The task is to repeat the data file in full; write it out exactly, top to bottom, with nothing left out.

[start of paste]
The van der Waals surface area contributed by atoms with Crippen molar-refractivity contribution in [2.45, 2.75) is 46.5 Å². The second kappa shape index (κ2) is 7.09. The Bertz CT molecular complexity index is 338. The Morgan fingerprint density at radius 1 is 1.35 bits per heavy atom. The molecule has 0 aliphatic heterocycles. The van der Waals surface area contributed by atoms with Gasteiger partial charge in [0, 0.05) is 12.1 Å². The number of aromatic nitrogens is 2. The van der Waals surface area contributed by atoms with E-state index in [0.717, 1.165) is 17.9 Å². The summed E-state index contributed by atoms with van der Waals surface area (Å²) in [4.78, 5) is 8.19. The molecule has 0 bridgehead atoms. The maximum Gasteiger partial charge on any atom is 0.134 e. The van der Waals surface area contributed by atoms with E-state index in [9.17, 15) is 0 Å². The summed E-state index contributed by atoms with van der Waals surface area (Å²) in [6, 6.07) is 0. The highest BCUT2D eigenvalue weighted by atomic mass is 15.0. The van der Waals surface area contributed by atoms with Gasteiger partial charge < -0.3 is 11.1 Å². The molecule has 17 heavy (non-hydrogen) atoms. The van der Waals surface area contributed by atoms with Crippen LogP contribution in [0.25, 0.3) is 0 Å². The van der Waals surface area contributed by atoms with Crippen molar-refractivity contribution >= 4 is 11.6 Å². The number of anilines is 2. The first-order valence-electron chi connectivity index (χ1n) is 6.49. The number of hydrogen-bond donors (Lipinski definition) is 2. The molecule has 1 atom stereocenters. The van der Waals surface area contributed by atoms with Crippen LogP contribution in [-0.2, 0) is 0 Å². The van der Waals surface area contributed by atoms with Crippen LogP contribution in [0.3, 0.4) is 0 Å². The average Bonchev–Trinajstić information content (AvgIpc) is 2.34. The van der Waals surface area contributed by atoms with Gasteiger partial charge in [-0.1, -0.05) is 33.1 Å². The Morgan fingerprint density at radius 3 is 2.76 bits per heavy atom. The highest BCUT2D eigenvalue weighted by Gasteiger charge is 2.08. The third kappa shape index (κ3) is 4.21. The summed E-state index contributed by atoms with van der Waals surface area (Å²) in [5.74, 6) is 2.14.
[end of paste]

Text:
The van der Waals surface area contributed by atoms with Crippen molar-refractivity contribution in [2.45, 2.75) is 46.5 Å². The second kappa shape index (κ2) is 7.09. The Bertz CT molecular complexity index is 338. The Morgan fingerprint density at radius 1 is 1.35 bits per heavy atom. The molecule has 0 aliphatic heterocycles. The van der Waals surface area contributed by atoms with Gasteiger partial charge in [0, 0.05) is 12.1 Å². The number of aromatic nitrogens is 2. The van der Waals surface area contributed by atoms with E-state index in [0.717, 1.165) is 17.9 Å². The summed E-state index contributed by atoms with van der Waals surface area (Å²) in [4.78, 5) is 8.19. The molecule has 0 bridgehead atoms. The maximum Gasteiger partial charge on any atom is 0.134 e. The van der Waals surface area contributed by atoms with E-state index in [9.17, 15) is 0 Å². The summed E-state index contributed by atoms with van der Waals surface area (Å²) in [6, 6.07) is 0. The highest BCUT2D eigenvalue weighted by atomic mass is 15.0. The van der Waals surface area contributed by atoms with Gasteiger partial charge < -0.3 is 11.1 Å². The molecule has 17 heavy (non-hydrogen) atoms. The van der Waals surface area contributed by atoms with Crippen LogP contribution in [0.25, 0.3) is 0 Å². The van der Waals surface area contributed by atoms with Crippen molar-refractivity contribution >= 4 is 11.6 Å². The number of anilines is 2. The first-order valence-electron chi connectivity index (χ1n) is 6.49. The number of hydrogen-bond donors (Lipinski definition) is 2. The molecule has 1 atom stereocenters. The van der Waals surface area contributed by atoms with Crippen LogP contribution in [-0.2, 0) is 0 Å². The van der Waals surface area contributed by atoms with Crippen LogP contribution in [0.3, 0.4) is 0 Å². The average Bonchev–Trinajstić information content (AvgIpc) is 2.34. The van der Waals surface area contributed by atoms with Gasteiger partial charge in [-0.1, -0.05) is 33.1 Å². The Morgan fingerprint density at radius 3 is 2.76 bits per heavy atom. The highest BCUT2D eigenvalue weighted by Gasteiger charge is 2.08. The third kappa shape index (κ3) is 4.21. The summed E-state index contributed by atoms with van der Waals surface area (Å²) in [5.74, 6) is 2.14.